/Inmates work to keep roads clean

Inmates work to keep roads clean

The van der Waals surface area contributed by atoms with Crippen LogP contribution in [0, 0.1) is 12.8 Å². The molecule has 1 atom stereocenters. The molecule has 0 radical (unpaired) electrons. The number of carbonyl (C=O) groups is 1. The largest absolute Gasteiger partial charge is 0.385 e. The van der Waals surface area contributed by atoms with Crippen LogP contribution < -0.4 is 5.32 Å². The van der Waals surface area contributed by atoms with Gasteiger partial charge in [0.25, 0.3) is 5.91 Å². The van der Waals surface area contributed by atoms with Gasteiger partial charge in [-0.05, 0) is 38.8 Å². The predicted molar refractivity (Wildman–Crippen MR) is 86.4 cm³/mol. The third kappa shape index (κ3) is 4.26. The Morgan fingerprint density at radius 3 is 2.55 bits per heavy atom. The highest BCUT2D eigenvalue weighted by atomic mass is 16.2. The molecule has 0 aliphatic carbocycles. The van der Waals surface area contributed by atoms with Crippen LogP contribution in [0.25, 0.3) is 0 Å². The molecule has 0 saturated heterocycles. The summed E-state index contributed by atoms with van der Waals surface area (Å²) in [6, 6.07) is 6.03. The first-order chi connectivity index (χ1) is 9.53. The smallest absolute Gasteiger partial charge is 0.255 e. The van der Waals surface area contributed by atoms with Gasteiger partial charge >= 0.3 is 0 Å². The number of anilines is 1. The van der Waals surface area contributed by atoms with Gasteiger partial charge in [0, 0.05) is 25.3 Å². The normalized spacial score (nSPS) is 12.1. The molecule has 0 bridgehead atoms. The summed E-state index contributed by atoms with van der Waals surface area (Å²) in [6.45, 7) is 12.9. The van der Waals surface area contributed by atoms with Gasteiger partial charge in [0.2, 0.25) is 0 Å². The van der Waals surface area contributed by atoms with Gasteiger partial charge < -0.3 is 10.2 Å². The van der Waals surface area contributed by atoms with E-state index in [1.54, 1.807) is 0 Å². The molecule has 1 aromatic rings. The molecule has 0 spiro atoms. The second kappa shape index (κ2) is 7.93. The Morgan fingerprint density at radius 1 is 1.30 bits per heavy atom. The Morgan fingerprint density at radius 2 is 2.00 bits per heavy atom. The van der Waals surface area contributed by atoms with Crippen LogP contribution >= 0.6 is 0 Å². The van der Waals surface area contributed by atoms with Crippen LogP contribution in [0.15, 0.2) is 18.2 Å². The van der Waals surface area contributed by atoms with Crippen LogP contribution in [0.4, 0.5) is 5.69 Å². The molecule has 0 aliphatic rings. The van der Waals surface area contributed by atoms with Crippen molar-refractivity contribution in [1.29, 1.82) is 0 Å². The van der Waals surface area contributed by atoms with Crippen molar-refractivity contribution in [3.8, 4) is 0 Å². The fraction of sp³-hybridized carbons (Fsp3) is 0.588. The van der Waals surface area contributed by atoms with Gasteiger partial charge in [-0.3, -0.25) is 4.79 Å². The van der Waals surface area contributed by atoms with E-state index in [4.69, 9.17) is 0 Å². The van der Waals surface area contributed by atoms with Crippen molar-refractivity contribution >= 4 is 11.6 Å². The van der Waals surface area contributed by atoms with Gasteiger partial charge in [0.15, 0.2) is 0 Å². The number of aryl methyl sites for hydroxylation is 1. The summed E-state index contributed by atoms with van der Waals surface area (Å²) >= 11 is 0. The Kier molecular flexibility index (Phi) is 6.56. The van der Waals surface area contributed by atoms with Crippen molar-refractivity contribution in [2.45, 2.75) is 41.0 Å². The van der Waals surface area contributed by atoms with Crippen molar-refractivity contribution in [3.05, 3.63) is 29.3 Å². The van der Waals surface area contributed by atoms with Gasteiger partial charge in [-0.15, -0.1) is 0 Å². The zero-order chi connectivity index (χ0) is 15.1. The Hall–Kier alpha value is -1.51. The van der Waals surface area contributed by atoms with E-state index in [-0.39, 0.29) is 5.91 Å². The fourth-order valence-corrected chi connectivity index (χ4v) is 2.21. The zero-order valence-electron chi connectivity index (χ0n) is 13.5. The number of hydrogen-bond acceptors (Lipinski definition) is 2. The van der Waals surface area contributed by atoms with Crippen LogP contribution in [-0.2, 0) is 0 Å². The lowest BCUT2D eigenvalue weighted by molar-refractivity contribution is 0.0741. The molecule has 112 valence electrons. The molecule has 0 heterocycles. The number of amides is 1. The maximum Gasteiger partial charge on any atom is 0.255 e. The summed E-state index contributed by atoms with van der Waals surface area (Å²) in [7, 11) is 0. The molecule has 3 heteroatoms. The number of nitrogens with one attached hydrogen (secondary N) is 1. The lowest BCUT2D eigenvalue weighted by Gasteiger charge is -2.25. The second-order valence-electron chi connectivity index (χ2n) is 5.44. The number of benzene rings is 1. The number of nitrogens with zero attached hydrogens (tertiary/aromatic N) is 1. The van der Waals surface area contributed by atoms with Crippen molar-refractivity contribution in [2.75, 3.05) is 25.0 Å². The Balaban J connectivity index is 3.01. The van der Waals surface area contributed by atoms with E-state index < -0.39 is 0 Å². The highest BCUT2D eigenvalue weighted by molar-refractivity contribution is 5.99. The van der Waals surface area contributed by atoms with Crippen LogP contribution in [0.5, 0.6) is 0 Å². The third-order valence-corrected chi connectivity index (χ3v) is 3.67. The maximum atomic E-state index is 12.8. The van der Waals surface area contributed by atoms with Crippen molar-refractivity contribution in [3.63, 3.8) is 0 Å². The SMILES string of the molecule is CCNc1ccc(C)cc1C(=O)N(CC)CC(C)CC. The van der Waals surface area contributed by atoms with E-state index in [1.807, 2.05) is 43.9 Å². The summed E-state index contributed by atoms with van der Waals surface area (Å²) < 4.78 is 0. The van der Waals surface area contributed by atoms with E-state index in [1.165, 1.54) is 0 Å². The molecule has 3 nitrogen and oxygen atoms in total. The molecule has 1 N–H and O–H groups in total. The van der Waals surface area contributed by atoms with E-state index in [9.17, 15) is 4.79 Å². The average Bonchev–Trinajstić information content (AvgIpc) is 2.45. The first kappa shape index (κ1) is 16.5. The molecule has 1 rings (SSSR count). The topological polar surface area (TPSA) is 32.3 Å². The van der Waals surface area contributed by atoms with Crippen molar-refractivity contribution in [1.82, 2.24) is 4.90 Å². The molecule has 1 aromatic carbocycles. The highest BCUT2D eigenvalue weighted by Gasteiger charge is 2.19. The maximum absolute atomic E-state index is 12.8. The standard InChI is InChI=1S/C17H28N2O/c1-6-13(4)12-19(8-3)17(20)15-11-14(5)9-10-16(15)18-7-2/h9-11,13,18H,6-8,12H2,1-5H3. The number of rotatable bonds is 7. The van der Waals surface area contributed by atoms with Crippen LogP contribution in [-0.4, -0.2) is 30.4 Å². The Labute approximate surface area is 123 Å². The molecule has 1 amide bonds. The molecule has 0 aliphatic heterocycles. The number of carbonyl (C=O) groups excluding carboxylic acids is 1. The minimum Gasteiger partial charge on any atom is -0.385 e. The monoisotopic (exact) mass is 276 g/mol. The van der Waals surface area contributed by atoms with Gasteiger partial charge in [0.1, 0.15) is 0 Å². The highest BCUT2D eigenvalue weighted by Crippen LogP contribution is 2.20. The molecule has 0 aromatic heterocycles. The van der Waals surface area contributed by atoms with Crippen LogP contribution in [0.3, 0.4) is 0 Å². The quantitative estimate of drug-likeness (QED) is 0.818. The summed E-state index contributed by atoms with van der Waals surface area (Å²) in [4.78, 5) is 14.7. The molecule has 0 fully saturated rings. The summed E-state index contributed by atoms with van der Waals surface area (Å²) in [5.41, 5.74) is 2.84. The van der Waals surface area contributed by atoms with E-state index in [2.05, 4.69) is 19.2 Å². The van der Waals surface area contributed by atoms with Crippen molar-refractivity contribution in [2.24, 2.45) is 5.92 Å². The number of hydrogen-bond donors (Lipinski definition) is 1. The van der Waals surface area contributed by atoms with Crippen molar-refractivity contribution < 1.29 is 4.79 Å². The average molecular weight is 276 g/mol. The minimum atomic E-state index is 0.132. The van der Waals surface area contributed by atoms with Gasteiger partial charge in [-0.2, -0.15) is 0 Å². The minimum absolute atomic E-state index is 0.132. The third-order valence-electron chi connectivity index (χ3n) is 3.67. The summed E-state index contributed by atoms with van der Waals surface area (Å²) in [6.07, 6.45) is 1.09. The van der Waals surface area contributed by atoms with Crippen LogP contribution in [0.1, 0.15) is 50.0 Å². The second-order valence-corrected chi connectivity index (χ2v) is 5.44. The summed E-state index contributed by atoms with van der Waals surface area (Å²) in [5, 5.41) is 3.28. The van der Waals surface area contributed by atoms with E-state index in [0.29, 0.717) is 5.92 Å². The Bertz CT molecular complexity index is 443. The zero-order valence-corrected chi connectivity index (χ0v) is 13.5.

Dick Hall, Transportation Commissioner said that it makes some highways look like trash cans. Nearly $3.2 million is spent by the Mississippi Department of Transportation on programs to reduce litter on state highways. In conjunction with projects like the Trash Bash and Adopt-a-Highway/Interchange and litter education programs, the state relies on the labor of imprisoned people to clean the roads. Hall stated that MDOT’s partnership in litter removal with Mississippi Sheriffs Offices has been very helpful and well received by the general public. It’s a win-win situation for everyone.” The Inmate Litter Removal Program, a partnership between Mississippi Transportation Commission and a local sheriff’s or city’s police department, is an initiative that aims to remove litter from the streets. Connie McMullan (a state anti-litter coordinator) said that inmates are taken out to pick up state right-of way. “Don’t trash Mississippi.” That’s our motto. We need people who are responsible enough to keep our roads and water clean. 83 percent of Mississippi’s 82 counties participate in the Inmate Litter Removal Program. The memorandum of agreement is required for counties to be admitted to the program. MDOT funds a deputy to supervise, trash bags for incarcerated persons, and “workers ahead” signs. The agency also sells a used vehicle to the participating sheriff’s departments for $1. Each sheriff’s office determines which charges are ineligible for participation. However, Sheriff Jackie Knight from Newton County stated that participants are usually only those who have been incarcerated for nonviolent offenses. Knight explained that inmates must write a letter stating their desire to join the crew and then sign a release form. They can’t be part of it if they don’t want to. Most people would prefer to be outside than in jail cells.” Ron Welch is a prison lawyer and labor programs offer an unusual deal for prisoners. “I’m sure there will be arguments against this program. These guys are being paid, even though you shouldn’t work as prisoners. They get paid in days, which is a reduction of their sentences. They’re getting paid in days off their sentence.